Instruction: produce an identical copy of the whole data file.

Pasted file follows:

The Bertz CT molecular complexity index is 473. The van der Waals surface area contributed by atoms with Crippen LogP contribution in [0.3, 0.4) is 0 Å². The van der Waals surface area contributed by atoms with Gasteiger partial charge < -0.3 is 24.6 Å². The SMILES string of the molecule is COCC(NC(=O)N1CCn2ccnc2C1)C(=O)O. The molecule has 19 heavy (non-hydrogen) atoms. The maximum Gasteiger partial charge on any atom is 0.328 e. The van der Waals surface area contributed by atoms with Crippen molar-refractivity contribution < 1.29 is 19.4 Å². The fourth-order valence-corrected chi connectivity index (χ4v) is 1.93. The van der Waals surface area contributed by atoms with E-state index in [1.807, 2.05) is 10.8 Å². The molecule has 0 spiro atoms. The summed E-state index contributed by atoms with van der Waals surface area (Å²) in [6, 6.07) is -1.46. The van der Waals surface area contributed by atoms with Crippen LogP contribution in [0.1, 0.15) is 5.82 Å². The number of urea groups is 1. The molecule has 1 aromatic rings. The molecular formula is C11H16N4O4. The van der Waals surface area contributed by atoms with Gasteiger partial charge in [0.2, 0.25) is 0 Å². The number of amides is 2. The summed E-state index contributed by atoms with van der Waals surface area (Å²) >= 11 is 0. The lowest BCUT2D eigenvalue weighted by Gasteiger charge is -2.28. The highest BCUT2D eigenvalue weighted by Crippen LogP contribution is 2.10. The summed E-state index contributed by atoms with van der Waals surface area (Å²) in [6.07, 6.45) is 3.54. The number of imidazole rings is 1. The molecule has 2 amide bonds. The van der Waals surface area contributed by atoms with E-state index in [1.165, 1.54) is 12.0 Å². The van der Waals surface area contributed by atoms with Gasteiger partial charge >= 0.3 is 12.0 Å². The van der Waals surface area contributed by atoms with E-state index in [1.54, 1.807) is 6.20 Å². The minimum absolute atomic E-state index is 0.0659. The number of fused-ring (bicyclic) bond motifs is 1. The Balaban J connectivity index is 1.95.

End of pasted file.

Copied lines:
The Bertz CT molecular complexity index is 473. The van der Waals surface area contributed by atoms with Crippen LogP contribution in [0.3, 0.4) is 0 Å². The van der Waals surface area contributed by atoms with Gasteiger partial charge < -0.3 is 24.6 Å². The SMILES string of the molecule is COCC(NC(=O)N1CCn2ccnc2C1)C(=O)O. The molecule has 19 heavy (non-hydrogen) atoms. The maximum Gasteiger partial charge on any atom is 0.328 e. The van der Waals surface area contributed by atoms with Crippen molar-refractivity contribution < 1.29 is 19.4 Å². The fourth-order valence-corrected chi connectivity index (χ4v) is 1.93. The van der Waals surface area contributed by atoms with E-state index in [1.807, 2.05) is 10.8 Å². The molecule has 0 spiro atoms. The summed E-state index contributed by atoms with van der Waals surface area (Å²) in [6, 6.07) is -1.46. The van der Waals surface area contributed by atoms with Crippen LogP contribution in [0.1, 0.15) is 5.82 Å². The number of urea groups is 1. The molecule has 1 aromatic rings. The molecular formula is C11H16N4O4. The van der Waals surface area contributed by atoms with Gasteiger partial charge in [0.2, 0.25) is 0 Å². The number of amides is 2. The summed E-state index contributed by atoms with van der Waals surface area (Å²) >= 11 is 0. The lowest BCUT2D eigenvalue weighted by Gasteiger charge is -2.28. The highest BCUT2D eigenvalue weighted by Crippen LogP contribution is 2.10. The summed E-state index contributed by atoms with van der Waals surface area (Å²) in [6.07, 6.45) is 3.54. The number of imidazole rings is 1. The molecule has 2 amide bonds. The van der Waals surface area contributed by atoms with E-state index in [1.165, 1.54) is 12.0 Å². The van der Waals surface area contributed by atoms with Gasteiger partial charge >= 0.3 is 12.0 Å². The van der Waals surface area contributed by atoms with E-state index in [1.54, 1.807) is 6.20 Å². The minimum absolute atomic E-state index is 0.0659. The number of fused-ring (bicyclic) bond motifs is 1. The Balaban J connectivity index is 1.95.